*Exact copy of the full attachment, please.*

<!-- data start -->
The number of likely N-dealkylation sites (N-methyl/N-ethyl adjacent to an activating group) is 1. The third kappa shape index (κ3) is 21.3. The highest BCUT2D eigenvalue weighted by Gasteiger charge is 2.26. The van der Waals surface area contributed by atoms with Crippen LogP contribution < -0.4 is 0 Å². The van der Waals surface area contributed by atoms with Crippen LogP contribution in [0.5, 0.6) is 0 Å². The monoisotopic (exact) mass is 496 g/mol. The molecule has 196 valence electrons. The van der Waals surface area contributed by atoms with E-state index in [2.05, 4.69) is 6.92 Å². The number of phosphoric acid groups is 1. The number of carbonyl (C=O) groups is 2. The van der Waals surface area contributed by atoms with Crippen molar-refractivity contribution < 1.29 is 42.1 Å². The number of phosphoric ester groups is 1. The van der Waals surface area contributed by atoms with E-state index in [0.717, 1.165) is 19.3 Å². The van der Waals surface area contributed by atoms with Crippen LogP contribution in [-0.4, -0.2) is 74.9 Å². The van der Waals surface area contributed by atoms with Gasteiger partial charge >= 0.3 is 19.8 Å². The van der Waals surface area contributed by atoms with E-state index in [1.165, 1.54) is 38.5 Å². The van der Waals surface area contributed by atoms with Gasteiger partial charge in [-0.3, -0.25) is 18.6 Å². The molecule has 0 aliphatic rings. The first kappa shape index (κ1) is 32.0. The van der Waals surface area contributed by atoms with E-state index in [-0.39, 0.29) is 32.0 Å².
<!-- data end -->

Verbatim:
The number of likely N-dealkylation sites (N-methyl/N-ethyl adjacent to an activating group) is 1. The third kappa shape index (κ3) is 21.3. The highest BCUT2D eigenvalue weighted by Gasteiger charge is 2.26. The van der Waals surface area contributed by atoms with Crippen LogP contribution < -0.4 is 0 Å². The van der Waals surface area contributed by atoms with Crippen LogP contribution in [0.5, 0.6) is 0 Å². The monoisotopic (exact) mass is 496 g/mol. The molecule has 196 valence electrons. The van der Waals surface area contributed by atoms with E-state index in [2.05, 4.69) is 6.92 Å². The number of phosphoric acid groups is 1. The number of carbonyl (C=O) groups is 2. The van der Waals surface area contributed by atoms with Crippen molar-refractivity contribution < 1.29 is 42.1 Å². The number of phosphoric ester groups is 1. The van der Waals surface area contributed by atoms with E-state index in [0.717, 1.165) is 19.3 Å². The van der Waals surface area contributed by atoms with Crippen LogP contribution in [-0.4, -0.2) is 74.9 Å². The van der Waals surface area contributed by atoms with Gasteiger partial charge >= 0.3 is 19.8 Å². The van der Waals surface area contributed by atoms with E-state index in [1.165, 1.54) is 38.5 Å². The van der Waals surface area contributed by atoms with Gasteiger partial charge in [-0.3, -0.25) is 18.6 Å². The molecule has 0 aliphatic rings. The first kappa shape index (κ1) is 32.0. The van der Waals surface area contributed by atoms with E-state index in [-0.39, 0.29) is 32.0 Å².